This article appeared in the 2019 winter edition of The Nomad. It received positive response from numerous members and many suggested it should be made available for other members to download. It is being reproduced with the permission of the author (ACC member) Gordon Colquhoun.

My wife, Jennifer, and I have been caravanning for over 30 years. In recent times, we have had the unfortunate experience of having several of our friends and colleagues involved in mishaps with their vans, from spin outs to rollovers with total destruction. Some have been hospitalized with serious conditions while others have had very minor, if not lesser, injuries.

Whether it is only scratches or cuts and bruises there always remains the loss of confidence to both parties involved.

In almost all cases the comment is “it happened so fast it was over before we knew it”.

The non-driving member said they were helpless to do anything and just surrendered to the result.

I have 12 years’ experience as a Road Safety Officer in SA, in which time I was required to train drivers in all facets of vehicle control on all classes of vehicle.

After some thought of what to do, there appears to be a need to empower the non-driver, even if they do not have a driver’s license. This can be done if it is practiced by both parties, the driver and non-driver alike.

Jenny & I sat down one day and went through an exercise and came up with a method of controlling the car if the driver had a “Medical Episode”. This is something that needs to be practiced with care in a quiet location until it becomes second nature to the non-driver, the one in the passenger seat.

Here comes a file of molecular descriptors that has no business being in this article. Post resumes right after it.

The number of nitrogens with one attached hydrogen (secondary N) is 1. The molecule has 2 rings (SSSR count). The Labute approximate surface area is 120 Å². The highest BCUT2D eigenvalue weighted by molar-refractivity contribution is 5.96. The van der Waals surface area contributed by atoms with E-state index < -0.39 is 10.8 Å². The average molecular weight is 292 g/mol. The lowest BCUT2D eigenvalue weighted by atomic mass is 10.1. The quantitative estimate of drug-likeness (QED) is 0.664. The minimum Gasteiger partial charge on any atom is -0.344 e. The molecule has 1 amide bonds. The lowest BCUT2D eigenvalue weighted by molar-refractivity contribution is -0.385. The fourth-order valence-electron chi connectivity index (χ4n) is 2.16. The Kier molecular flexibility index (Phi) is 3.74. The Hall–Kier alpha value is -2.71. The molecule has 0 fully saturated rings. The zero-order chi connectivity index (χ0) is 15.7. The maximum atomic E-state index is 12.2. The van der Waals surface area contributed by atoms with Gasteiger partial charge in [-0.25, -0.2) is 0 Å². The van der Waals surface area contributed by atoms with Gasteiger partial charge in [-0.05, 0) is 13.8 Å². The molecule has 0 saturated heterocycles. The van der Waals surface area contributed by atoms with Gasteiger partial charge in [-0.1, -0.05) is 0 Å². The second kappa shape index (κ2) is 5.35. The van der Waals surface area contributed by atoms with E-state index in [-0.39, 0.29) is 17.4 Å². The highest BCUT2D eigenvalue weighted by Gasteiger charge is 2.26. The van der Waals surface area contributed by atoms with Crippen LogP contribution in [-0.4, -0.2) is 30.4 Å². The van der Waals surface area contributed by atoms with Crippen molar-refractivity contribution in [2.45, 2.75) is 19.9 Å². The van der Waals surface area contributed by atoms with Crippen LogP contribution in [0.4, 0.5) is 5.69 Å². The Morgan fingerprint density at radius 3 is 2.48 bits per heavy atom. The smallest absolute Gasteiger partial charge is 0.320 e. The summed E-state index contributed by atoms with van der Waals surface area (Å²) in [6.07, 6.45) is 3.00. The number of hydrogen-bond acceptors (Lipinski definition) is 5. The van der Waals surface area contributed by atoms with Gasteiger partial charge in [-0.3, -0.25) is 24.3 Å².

It would also require a consideration of having the electric “brake sender” on the left side of the steering wheel, accessible to the passenger.

As there will be little time to consider the action, practice is paramount.

The procedure is in sequence as follows;

  1. Recognise the signs that something is wrong
  2. Take real action and control, remember you have little time
  3. Direct the vehicle by control of the steering wheel, gently, don’t over react
  4. Slide the gear lever into neutral, if the engine revs, so what.
  5. Apply the caravan brake slowly and gently as you practiced to bring the vehicle to a stop.
  6. Secure the vehicle with the handbrake.
  7. Close down the engine
  8. Get the type of help that is necessary for the particular type of emergency

Jenny & I have practiced this and it works. At this stage we both still hold a driver’s license. It relies on the quick action of the passenger, whoever it is, and with practice.

We started in a quiet seldom used area with plenty of runoff just in case, and progressed up to a main highway with little traffic, getting closer to the real thing.

It may not prevent an accident in every instance, , but it gives Jenny a lot more confidence if something does actually happen.

The last stage is a realistic type situation and the driver says nothing, just let the vehicle drift a little on a quiet road with a safe runoff area, without endangerment, and see if there is a reaction. It can be sudden, so again practice in the right place is the key. If the passenger pulls the rig up safely in a safe position, well done you’re ready for the road with a little more confidence

Recommendations to be considered.

  1. When setting up a rig, consider if the passenger can access the brake sender, this should be on the left of the steering wheel.
  2. Accessing a suitable area to begin practice, remember this is only to be used in an emergency situation
  3. Practice should include all operators of the rig
  4. Ensure all brake systems comply with “Vehicle Standard (Australian Design Rules38/00-Towing Brake systems 2006)


Gordon Colquhoun
(MSc  Ergonomics
Grad Dip OHSM
BSc Kinetic Physics)